Original Research ARTICLE
Biosensing the histamine-producing potential of bacteria in fresh tuna
- 1Laboratory of Food Hygiene, Department of Veterinary Medical Sciences, University of Bologna, Italy
- 2Experimental Zooprophylactic Institute of Lombardy and Emilia Romagna (IZSLER), Italy
- 3Surface Engineering and Nanotechnology Institute, Cranfield University, United Kingdom
Histamine poisoning is the most common cause of human foodborne illness due to the consumption of fish products. An enzyme-based amperometric biosensor was developed to be used as a screening tool to detect histamine and histamine-producing bacteria (HPB) in tuna. It was developed by immobilizing histidine decarboxylase and horseradish peroxidase on the surface of screen-printed electrodes through a cross-linking procedure employing glutaraldehyde and bovine serum albumin. The signal generated in presence of histamine at the surface of the electrode was measured by chronoamperometry at in presence of a soluble redox mediator. The sensitivity of the electrode was 1.31-1.59 µA/mM, with a linear range from 2 to 20 µg/ml and detection limit of 0.11 µg/ml. In this study fresh tuna fillets purchased in supermarkets in different days (n=8) were analyzed to detect HPB. Samples with different concentration of histamine were analyzed with culture-based counting methods, biosensor and HPLC and also a challenge test was made. Recovery of histamine from cultures and tuna samples was also assessed. The presence of Morganella psychrotolerans, Photobacterium phosphoreum, P. damselae and Hafnia alvei was detected using culture- and PCR-based methods. At the time of purchase these tuna samples had histamine concentrations from below the limit of detection (LOD) to 60 µg/g. HPLC and biosensor methods provided similar results in the range from zero to 432 µg/g (correlation coefficient, R2 = 0.990) and the recovery of histamine from cultures and tuna samples was very high (mean bias -12.69 to 1.63%, with root-mean-square error <12%). These results clearly show that fresh tuna is commonly contaminated with strong HPB. The histamine biosensor can be used by the Food Business Operators as a screening tool to detect their presence and to determine whether their process controls are adequate or not.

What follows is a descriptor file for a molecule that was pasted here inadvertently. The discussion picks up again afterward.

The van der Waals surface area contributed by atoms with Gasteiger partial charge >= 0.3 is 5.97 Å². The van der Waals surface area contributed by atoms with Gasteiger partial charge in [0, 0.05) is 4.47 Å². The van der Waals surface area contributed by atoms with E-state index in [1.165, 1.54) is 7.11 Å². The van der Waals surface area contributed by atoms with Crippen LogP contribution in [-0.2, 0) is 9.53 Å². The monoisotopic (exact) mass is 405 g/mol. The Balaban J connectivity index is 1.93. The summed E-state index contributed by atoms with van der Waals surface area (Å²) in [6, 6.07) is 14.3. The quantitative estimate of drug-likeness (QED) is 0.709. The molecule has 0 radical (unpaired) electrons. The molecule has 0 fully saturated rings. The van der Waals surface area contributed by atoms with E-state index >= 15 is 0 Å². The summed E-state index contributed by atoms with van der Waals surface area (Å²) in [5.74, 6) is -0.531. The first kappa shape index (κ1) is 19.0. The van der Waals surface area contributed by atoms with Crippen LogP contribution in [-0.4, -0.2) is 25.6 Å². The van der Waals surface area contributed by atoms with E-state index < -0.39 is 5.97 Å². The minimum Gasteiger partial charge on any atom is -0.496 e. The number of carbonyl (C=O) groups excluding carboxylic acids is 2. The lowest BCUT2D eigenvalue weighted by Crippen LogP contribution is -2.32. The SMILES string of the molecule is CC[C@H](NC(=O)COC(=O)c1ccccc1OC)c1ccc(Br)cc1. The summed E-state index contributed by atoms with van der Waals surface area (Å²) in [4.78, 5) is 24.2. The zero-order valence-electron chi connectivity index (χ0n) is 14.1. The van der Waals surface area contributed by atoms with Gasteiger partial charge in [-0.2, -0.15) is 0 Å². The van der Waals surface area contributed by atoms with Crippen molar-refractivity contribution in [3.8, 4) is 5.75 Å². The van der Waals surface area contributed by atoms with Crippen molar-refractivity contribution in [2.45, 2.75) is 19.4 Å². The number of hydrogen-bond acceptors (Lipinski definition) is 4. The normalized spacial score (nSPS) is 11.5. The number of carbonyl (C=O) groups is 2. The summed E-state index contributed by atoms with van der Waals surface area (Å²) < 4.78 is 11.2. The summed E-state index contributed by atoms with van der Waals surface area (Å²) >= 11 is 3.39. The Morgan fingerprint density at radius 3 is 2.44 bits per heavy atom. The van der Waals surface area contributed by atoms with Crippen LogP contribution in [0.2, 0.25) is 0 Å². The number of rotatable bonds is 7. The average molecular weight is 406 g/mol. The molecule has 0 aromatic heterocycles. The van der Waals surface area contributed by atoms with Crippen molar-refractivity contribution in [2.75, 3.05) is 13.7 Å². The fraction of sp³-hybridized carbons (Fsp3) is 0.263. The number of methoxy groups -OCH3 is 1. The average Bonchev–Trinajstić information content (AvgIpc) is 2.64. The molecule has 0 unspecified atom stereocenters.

Keywords: Histamine-producing bacteria, Amperometric biosensor, Tuna, Histidine decarboxylase activity, Morganella psychrotolerans, Photobacterium phosphoreum, Microbiological criteria
Received: 02 May 2019;
Accepted: 26 Jul 2019.
Edited by:Fatih OZOGUL, Çukurova University, Turkey
Reviewed by:Giulia Tabanelli, University of Bologna, Italy
Piotr Kulawik, University of Agriculture in Krakow, Poland
Osman K. TOPUZ, Akdeniz University, Turkey
Copyright: © 2019 Trevisani, Cecchini, Fedrizzi, Corradini, Mancusi and Tothill. This is an open-access article distributed under the terms of the Creative Commons Attribution License (CC BY). The use, distribution or reproduction in other forums is permitted, provided the original author(s) and the copyright owner(s) are credited and that the original publication in this journal is cited, in accordance with accepted academic practice. No use, distribution or reproduction is permitted which does not comply with these terms.
* Correspondence: Prof. Marcello Trevisani, University of Bologna, Laboratory of Food Hygiene, Department of Veterinary Medical Sciences, Bologna, 40126, Emilia-Romagna, Italy, firstname.lastname@example.org